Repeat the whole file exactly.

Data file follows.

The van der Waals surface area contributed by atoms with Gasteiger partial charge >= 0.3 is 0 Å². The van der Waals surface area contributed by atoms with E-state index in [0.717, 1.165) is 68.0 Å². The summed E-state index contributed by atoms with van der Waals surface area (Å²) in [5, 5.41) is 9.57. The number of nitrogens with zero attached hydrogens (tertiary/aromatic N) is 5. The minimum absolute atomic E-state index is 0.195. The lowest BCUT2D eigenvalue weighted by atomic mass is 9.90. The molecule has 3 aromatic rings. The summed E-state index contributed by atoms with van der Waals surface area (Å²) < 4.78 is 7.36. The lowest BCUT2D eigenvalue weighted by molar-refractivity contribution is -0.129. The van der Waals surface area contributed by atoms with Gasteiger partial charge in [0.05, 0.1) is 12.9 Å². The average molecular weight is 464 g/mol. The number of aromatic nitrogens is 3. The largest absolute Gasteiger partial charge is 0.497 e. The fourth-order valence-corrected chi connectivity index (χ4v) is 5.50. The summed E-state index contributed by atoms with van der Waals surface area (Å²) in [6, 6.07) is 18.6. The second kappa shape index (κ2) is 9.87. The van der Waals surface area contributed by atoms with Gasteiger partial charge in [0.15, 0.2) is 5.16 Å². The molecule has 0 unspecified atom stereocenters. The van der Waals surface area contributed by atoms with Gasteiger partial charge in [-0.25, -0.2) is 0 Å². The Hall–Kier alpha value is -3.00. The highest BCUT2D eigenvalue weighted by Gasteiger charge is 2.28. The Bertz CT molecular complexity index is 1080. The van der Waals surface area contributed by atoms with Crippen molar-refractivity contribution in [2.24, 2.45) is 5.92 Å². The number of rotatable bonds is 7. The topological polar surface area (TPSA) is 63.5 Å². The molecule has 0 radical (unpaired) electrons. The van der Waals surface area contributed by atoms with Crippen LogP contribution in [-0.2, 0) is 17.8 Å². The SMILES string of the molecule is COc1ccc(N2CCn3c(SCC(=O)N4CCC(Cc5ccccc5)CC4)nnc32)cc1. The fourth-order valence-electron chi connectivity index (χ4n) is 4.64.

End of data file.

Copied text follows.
The van der Waals surface area contributed by atoms with Gasteiger partial charge >= 0.3 is 0 Å². The van der Waals surface area contributed by atoms with E-state index in [0.717, 1.165) is 68.0 Å². The summed E-state index contributed by atoms with van der Waals surface area (Å²) in [5, 5.41) is 9.57. The number of nitrogens with zero attached hydrogens (tertiary/aromatic N) is 5. The minimum absolute atomic E-state index is 0.195. The lowest BCUT2D eigenvalue weighted by atomic mass is 9.90. The molecule has 3 aromatic rings. The summed E-state index contributed by atoms with van der Waals surface area (Å²) < 4.78 is 7.36. The lowest BCUT2D eigenvalue weighted by molar-refractivity contribution is -0.129. The van der Waals surface area contributed by atoms with Gasteiger partial charge in [0.05, 0.1) is 12.9 Å². The average molecular weight is 464 g/mol. The number of aromatic nitrogens is 3. The largest absolute Gasteiger partial charge is 0.497 e. The fourth-order valence-corrected chi connectivity index (χ4v) is 5.50. The summed E-state index contributed by atoms with van der Waals surface area (Å²) in [6, 6.07) is 18.6. The second kappa shape index (κ2) is 9.87. The van der Waals surface area contributed by atoms with Gasteiger partial charge in [0.15, 0.2) is 5.16 Å². The molecule has 0 unspecified atom stereocenters. The van der Waals surface area contributed by atoms with Gasteiger partial charge in [-0.25, -0.2) is 0 Å². The Hall–Kier alpha value is -3.00. The highest BCUT2D eigenvalue weighted by Gasteiger charge is 2.28. The Bertz CT molecular complexity index is 1080. The van der Waals surface area contributed by atoms with Crippen molar-refractivity contribution in [2.24, 2.45) is 5.92 Å². The number of rotatable bonds is 7. The topological polar surface area (TPSA) is 63.5 Å². The molecule has 0 radical (unpaired) electrons. The van der Waals surface area contributed by atoms with Crippen LogP contribution in [-0.2, 0) is 17.8 Å². The SMILES string of the molecule is COc1ccc(N2CCn3c(SCC(=O)N4CCC(Cc5ccccc5)CC4)nnc32)cc1. The fourth-order valence-electron chi connectivity index (χ4n) is 4.64.